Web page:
11

After Steven's question on ssms I was poking around in the tags and realized that query is a synonym for sql. This was done in 2012 and since then there has been, if nothing else, a large increase in the proliferation of NoSQL and other non-SQL based database engines.

Since document based engines are still queried against, but often don't use SQL in the strict sense, should we break out the query tag for use cases where a user is asking for help querying data from something like a MongoDB database? Or just remove it altogether?

  • 7
    query seems far too generic to be useful as a tag in any case. Is there a code tag on Stack Overflow? Sure, not every data-related question involves an explicit query, but it still doesn't seem specific enough to be useful. – Aaron Bertrand Apr 30 '18 at 18:45
  • That seems fair. I'm more concerned about the lack of synonym-ity than anything else. – LowlyDBA Apr 30 '18 at 19:13
  • @AaronBertrand When this came up for discussion last, the majority view was that query was useful for people looking for questions about solving a query-writing problem. I didn't share that view particularly, but it was pretty strongly held amongst the Heap regulars. – Paul White May 1 '18 at 1:26
12

Yes

The only justification for the synonym I could find was in the answer to Why is "query" a suggested synonym for "sql"?:

Simply because when the site was young, we repeatedly had folks posting questions about "query" when they really meant "help me with my sql" and don't understand the esoteric differences of the description of higher order math and the relations of sets.

..which seems less than compelling.

The current excerpt says:

Structured Query Language (SQL). For questions about the language, not Microsoft SQL Server (tag sql-server).

For the (hard to locate) excerpt is:

Writing queries to request or change information stored in a database or other information management system. Questions should include table and index definitions, sample data, expected output, and a tag for the specific system (e.g. MySQL, PostgreSQL, Oracle, SQL Server, MongoDB).

That seems different enough that the synonym ought to be broken.

There are other questions around the usefulness/usage of both tags, but those are separate issues that we should discuss, er, separately.


Other (somewhat) related Q & A:

-3

Yes

Please dear god, burninante this. No one will object.

There are lot's of queries that are not sql, but if they're not sql they're something else that should have it's own tag like (for neo4j), or for the W3C method to query XML.

Further ranting

Actually to be totally honest, I think we should burninante sql too and break up the queries into

  • sql-select
  • sql-update
  • sql-delete
  • sql-insert
  • sql-merge

sql is a stupid tag too; and query is insane.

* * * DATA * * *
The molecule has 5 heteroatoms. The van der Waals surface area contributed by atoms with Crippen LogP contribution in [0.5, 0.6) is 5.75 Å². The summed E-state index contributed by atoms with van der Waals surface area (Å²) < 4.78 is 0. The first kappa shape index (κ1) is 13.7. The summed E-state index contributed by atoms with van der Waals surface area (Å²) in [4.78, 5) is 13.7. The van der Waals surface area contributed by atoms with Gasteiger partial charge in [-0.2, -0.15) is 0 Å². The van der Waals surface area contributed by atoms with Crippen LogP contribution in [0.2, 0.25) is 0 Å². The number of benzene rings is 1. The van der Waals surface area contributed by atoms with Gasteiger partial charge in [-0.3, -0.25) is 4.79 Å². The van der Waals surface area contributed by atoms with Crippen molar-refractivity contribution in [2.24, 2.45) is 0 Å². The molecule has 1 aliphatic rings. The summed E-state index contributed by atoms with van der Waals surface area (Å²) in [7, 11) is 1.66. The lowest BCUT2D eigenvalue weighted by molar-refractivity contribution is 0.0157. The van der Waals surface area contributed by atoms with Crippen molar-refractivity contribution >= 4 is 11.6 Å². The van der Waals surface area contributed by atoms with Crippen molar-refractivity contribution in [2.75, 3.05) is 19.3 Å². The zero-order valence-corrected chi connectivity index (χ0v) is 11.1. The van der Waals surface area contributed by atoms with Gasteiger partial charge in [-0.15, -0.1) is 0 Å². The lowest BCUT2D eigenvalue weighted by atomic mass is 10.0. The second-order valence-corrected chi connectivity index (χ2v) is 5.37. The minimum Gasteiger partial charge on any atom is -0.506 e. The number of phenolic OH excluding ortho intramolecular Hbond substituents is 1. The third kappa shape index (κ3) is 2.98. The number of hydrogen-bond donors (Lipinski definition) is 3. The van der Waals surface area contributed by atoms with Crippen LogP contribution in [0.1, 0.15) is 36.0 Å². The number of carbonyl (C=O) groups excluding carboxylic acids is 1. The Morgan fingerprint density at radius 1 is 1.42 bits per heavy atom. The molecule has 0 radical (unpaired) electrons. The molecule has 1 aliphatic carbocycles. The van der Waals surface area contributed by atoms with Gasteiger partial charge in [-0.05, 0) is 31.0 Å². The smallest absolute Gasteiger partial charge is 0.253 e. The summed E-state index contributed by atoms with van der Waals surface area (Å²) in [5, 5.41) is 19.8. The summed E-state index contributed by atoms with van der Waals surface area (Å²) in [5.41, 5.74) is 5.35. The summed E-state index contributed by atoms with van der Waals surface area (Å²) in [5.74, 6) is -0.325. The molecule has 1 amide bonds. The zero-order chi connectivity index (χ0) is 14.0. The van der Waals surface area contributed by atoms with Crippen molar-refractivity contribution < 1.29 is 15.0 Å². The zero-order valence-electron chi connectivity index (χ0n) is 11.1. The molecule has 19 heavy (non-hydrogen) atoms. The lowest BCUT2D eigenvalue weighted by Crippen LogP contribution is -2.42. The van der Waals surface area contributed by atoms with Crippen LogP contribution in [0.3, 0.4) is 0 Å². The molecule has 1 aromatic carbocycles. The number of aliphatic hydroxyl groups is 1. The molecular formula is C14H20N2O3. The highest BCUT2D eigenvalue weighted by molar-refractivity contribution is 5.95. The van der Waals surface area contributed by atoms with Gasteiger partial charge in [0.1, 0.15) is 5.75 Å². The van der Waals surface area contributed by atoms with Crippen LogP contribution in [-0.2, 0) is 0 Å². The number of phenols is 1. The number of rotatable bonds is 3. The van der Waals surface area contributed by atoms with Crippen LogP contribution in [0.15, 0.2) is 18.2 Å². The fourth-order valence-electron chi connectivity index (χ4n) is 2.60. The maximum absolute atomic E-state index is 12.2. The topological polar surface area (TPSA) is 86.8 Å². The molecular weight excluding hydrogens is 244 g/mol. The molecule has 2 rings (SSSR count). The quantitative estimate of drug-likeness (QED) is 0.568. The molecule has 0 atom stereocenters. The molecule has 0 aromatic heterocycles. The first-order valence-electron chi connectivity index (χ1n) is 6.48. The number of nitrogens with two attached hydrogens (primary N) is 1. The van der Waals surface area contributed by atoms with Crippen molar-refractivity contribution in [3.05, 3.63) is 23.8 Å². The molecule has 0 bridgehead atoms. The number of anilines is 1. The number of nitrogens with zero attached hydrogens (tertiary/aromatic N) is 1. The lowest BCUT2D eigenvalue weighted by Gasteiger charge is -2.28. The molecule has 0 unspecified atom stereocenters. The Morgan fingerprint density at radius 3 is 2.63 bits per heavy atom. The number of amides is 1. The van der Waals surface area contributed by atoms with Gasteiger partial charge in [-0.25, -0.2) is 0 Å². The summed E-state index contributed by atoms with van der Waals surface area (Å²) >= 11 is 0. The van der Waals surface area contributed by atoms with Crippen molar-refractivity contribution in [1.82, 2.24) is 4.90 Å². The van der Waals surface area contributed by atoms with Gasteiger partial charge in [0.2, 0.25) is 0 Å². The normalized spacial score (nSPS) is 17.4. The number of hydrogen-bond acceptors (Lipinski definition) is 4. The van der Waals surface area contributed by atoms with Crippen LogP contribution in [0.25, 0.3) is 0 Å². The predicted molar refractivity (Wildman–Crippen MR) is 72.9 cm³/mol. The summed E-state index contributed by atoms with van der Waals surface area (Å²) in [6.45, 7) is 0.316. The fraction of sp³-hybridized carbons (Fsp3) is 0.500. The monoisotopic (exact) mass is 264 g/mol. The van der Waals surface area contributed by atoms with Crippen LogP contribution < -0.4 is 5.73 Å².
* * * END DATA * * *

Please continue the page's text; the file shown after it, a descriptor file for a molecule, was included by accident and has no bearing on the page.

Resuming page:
• A lot of questions might max fast on tags if they're dealing with multiple query types. What about removing the guidance for ansi-sql being only about the standards themselves and using it to capture generic sql that may not be t-sql or pl-sql specifically – LowlyDBA Apr 30 '18 at 19:20
  • @LowlyDBA I think that would be a bad idea, because we need a tag about the spec itself. Not to mention, why not just have extra-specificity? 95% of the questions on the site can be tagged sql that's not all that useful. t-sql is also a really silly idea, since it's essentially just [sql] and [sql-server]. I mean, if PostgreSQL called their stuff pg-sql and you wanted to ask a question on a SELECT syntax, I think [postgresql] and [sql-select] would be more useful than [sql] [select] [postgresql] and [pg-sql] – Evan Carroll Apr 30 '18 at 19:25
  • 1
    You've sold me on it, that might work better. – LowlyDBA Apr 30 '18 at 19:37
  • 3
    I agree with a lot of what you have said but -1 on balance for the rest. [t-sql] is not essentially [sql] and [sql-server] (certainly not from the pov of Google — tags are search terms), and I think [sql-*] tags would be worse not better then the useless [sql] tag. – Jack Douglas Apr 30 '18 at 20:14
  • @JackDouglas could you explain any of that? In what aspect is t-sql not just the Microsoft SQL Server implementation of SQL? And don't you think that it's awkward that StackOverflow has more specificity with sub-tags than Database Administrators: for instance, stackoverflow.com/questions/tagged/sql-insert – Evan Carroll Apr 30 '18 at 20:21
  • "In what aspect is t-sql not just the Microsoft SQL Server implementation of SQL" it's a procedural language. SO is SO is SO. – Jack Douglas Apr 30 '18 at 21:02
  • @JackDouglas maybe I don't understand what tsql is myself? Is this tsql or sql? dba.stackexchange.com/q/205318/2639 The tag wiki for t-sql says "Transact-SQL (T-SQL) is a dialect of SQL used by Microsoft SQL Server and SAP's Sybase." Is it a dialect (implementation) of SQL, or a procedural language (pl)? – Evan Carroll Apr 30 '18 at 21:08
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    It's really hard to vote on this answer because I broadly agree with the first part (though the details are tricky) but disagree with the 'further ranting' (we already have those tags without the sql- prefix). – Paul White May 1 '18 at 1:23
  • 1
    "Is it a dialect (implementation) of SQL, or a procedural language (pl)?" stackoverflow.com/a/1043290/6854914 is a useful summary though some of the other answers are worth reading too, as is the Wikipedia page. tldr; t-sql is not just a dialect of SQL, but also a (somewhat rudimentary) procedural language. – Jack Douglas May 1 '18 at 12:55

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